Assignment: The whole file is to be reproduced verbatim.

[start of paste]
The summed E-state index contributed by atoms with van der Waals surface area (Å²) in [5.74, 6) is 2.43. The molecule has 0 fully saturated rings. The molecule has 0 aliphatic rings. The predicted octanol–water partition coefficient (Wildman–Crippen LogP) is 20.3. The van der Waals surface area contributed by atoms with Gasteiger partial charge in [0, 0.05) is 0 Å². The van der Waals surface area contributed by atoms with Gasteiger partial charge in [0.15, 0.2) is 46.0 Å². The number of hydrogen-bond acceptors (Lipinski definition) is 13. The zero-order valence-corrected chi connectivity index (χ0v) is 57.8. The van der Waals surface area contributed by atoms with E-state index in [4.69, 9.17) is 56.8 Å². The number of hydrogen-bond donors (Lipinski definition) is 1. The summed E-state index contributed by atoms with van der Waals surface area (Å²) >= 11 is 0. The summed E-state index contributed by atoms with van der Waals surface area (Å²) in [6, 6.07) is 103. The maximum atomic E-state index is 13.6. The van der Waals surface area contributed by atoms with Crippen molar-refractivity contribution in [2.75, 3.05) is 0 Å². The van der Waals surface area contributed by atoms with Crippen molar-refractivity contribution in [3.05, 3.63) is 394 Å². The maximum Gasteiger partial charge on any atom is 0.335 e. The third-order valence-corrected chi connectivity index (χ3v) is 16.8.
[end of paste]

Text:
The summed E-state index contributed by atoms with van der Waals surface area (Å²) in [5.74, 6) is 2.43. The molecule has 0 fully saturated rings. The molecule has 0 aliphatic rings. The predicted octanol–water partition coefficient (Wildman–Crippen LogP) is 20.3. The van der Waals surface area contributed by atoms with Gasteiger partial charge in [0, 0.05) is 0 Å². The van der Waals surface area contributed by atoms with Gasteiger partial charge in [0.15, 0.2) is 46.0 Å². The number of hydrogen-bond acceptors (Lipinski definition) is 13. The zero-order valence-corrected chi connectivity index (χ0v) is 57.8. The van der Waals surface area contributed by atoms with E-state index in [4.69, 9.17) is 56.8 Å². The number of hydrogen-bond donors (Lipinski definition) is 1. The summed E-state index contributed by atoms with van der Waals surface area (Å²) >= 11 is 0. The summed E-state index contributed by atoms with van der Waals surface area (Å²) in [6, 6.07) is 103. The maximum atomic E-state index is 13.6. The van der Waals surface area contributed by atoms with Crippen molar-refractivity contribution in [2.75, 3.05) is 0 Å². The van der Waals surface area contributed by atoms with Crippen molar-refractivity contribution in [3.05, 3.63) is 394 Å². The maximum Gasteiger partial charge on any atom is 0.335 e. The third-order valence-corrected chi connectivity index (χ3v) is 16.8.